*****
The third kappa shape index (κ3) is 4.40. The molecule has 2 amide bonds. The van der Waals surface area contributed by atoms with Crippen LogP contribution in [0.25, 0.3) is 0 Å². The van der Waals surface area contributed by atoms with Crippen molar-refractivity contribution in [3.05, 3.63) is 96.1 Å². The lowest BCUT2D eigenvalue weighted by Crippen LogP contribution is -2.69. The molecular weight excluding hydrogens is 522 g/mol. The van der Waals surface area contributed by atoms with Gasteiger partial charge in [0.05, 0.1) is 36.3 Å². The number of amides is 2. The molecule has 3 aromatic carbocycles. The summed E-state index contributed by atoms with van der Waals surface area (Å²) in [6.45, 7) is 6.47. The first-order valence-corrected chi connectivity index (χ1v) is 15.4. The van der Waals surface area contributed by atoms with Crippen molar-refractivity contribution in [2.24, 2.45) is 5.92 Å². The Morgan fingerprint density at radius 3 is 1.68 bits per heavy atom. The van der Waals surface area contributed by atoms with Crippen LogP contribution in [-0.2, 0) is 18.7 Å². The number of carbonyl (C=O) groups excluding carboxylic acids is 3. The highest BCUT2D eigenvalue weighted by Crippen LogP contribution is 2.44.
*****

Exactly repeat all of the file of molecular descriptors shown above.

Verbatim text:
The third kappa shape index (κ3) is 4.40. The molecule has 2 amide bonds. The van der Waals surface area contributed by atoms with Crippen LogP contribution in [0.25, 0.3) is 0 Å². The van der Waals surface area contributed by atoms with Crippen molar-refractivity contribution in [3.05, 3.63) is 96.1 Å². The lowest BCUT2D eigenvalue weighted by Crippen LogP contribution is -2.69. The molecular weight excluding hydrogens is 522 g/mol. The van der Waals surface area contributed by atoms with Gasteiger partial charge in [0.05, 0.1) is 36.3 Å². The number of amides is 2. The molecule has 3 aromatic carbocycles. The summed E-state index contributed by atoms with van der Waals surface area (Å²) in [6.45, 7) is 6.47. The first-order valence-corrected chi connectivity index (χ1v) is 15.4. The van der Waals surface area contributed by atoms with Crippen molar-refractivity contribution in [2.24, 2.45) is 5.92 Å². The Morgan fingerprint density at radius 3 is 1.68 bits per heavy atom. The van der Waals surface area contributed by atoms with Crippen LogP contribution in [-0.2, 0) is 18.7 Å². The number of carbonyl (C=O) groups excluding carboxylic acids is 3. The highest BCUT2D eigenvalue weighted by Crippen LogP contribution is 2.44.